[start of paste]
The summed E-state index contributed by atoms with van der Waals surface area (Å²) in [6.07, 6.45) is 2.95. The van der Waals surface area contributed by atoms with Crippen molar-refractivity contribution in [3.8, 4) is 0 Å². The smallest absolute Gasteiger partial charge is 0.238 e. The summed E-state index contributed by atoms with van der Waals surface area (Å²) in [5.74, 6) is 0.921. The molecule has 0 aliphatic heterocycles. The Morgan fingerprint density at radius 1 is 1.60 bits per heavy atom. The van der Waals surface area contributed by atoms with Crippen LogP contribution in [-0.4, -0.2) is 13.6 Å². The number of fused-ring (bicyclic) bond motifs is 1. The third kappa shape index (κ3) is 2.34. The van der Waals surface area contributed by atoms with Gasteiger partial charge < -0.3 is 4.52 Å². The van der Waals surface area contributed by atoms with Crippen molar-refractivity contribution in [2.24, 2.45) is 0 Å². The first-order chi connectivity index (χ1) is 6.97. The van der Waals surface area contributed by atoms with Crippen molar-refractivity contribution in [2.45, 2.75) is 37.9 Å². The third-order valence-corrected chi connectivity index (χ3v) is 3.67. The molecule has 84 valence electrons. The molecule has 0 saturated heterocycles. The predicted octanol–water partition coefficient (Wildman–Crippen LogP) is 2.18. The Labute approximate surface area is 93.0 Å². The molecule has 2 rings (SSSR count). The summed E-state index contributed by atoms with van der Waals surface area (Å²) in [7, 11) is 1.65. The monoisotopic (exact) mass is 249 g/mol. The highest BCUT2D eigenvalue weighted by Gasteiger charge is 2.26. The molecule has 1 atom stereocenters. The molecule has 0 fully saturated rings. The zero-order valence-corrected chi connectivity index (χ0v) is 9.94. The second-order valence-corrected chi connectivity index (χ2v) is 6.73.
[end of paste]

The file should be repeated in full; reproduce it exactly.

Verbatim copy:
The summed E-state index contributed by atoms with van der Waals surface area (Å²) in [6.07, 6.45) is 2.95. The van der Waals surface area contributed by atoms with Crippen molar-refractivity contribution in [3.8, 4) is 0 Å². The smallest absolute Gasteiger partial charge is 0.238 e. The summed E-state index contributed by atoms with van der Waals surface area (Å²) in [5.74, 6) is 0.921. The molecule has 0 aliphatic heterocycles. The Morgan fingerprint density at radius 1 is 1.60 bits per heavy atom. The van der Waals surface area contributed by atoms with Crippen LogP contribution in [-0.4, -0.2) is 13.6 Å². The number of fused-ring (bicyclic) bond motifs is 1. The third kappa shape index (κ3) is 2.34. The van der Waals surface area contributed by atoms with Gasteiger partial charge < -0.3 is 4.52 Å². The van der Waals surface area contributed by atoms with Crippen molar-refractivity contribution in [2.24, 2.45) is 0 Å². The first-order chi connectivity index (χ1) is 6.97. The van der Waals surface area contributed by atoms with Crippen molar-refractivity contribution in [2.45, 2.75) is 37.9 Å². The third-order valence-corrected chi connectivity index (χ3v) is 3.67. The molecule has 84 valence electrons. The molecule has 0 saturated heterocycles. The predicted octanol–water partition coefficient (Wildman–Crippen LogP) is 2.18. The Labute approximate surface area is 93.0 Å². The molecule has 2 rings (SSSR count). The summed E-state index contributed by atoms with van der Waals surface area (Å²) in [7, 11) is 1.65. The monoisotopic (exact) mass is 249 g/mol. The highest BCUT2D eigenvalue weighted by Gasteiger charge is 2.26. The molecule has 1 atom stereocenters. The molecule has 0 fully saturated rings. The zero-order valence-corrected chi connectivity index (χ0v) is 9.94. The second-order valence-corrected chi connectivity index (χ2v) is 6.73.